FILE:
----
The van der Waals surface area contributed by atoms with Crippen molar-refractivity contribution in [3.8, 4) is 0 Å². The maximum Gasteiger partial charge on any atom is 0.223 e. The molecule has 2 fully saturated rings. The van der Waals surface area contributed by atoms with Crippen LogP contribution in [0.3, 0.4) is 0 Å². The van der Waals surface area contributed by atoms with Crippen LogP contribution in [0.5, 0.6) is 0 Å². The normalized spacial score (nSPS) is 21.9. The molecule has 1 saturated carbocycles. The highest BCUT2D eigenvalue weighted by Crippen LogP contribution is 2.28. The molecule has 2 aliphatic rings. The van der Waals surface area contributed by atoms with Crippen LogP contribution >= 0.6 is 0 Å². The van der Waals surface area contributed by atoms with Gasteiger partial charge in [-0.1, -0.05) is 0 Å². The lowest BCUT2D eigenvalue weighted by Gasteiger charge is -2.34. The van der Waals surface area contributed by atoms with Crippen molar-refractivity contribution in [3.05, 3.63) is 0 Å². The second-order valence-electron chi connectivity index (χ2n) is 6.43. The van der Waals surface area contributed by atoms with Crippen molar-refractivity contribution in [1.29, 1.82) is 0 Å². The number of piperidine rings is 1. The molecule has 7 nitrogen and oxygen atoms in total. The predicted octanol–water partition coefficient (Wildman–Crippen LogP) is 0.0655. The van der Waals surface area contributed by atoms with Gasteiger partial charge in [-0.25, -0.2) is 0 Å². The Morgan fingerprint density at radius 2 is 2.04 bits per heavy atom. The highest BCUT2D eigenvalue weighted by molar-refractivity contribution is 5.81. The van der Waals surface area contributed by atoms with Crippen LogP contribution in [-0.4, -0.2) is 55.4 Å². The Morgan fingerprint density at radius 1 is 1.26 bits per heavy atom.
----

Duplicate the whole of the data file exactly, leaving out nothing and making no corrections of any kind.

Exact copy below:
The van der Waals surface area contributed by atoms with Crippen molar-refractivity contribution in [3.8, 4) is 0 Å². The maximum Gasteiger partial charge on any atom is 0.223 e. The molecule has 2 fully saturated rings. The van der Waals surface area contributed by atoms with Crippen LogP contribution in [0.3, 0.4) is 0 Å². The van der Waals surface area contributed by atoms with Crippen LogP contribution in [0.5, 0.6) is 0 Å². The normalized spacial score (nSPS) is 21.9. The molecule has 1 saturated carbocycles. The highest BCUT2D eigenvalue weighted by Crippen LogP contribution is 2.28. The molecule has 2 aliphatic rings. The van der Waals surface area contributed by atoms with Crippen LogP contribution >= 0.6 is 0 Å². The van der Waals surface area contributed by atoms with Gasteiger partial charge in [-0.1, -0.05) is 0 Å². The lowest BCUT2D eigenvalue weighted by Gasteiger charge is -2.34. The van der Waals surface area contributed by atoms with Crippen molar-refractivity contribution in [3.05, 3.63) is 0 Å². The second-order valence-electron chi connectivity index (χ2n) is 6.43. The van der Waals surface area contributed by atoms with Crippen molar-refractivity contribution in [1.29, 1.82) is 0 Å². The number of piperidine rings is 1. The molecule has 7 nitrogen and oxygen atoms in total. The predicted octanol–water partition coefficient (Wildman–Crippen LogP) is 0.0655. The van der Waals surface area contributed by atoms with Gasteiger partial charge in [-0.25, -0.2) is 0 Å². The Morgan fingerprint density at radius 2 is 2.04 bits per heavy atom. The highest BCUT2D eigenvalue weighted by molar-refractivity contribution is 5.81. The van der Waals surface area contributed by atoms with Crippen LogP contribution in [-0.4, -0.2) is 55.4 Å². The Morgan fingerprint density at radius 1 is 1.26 bits per heavy atom.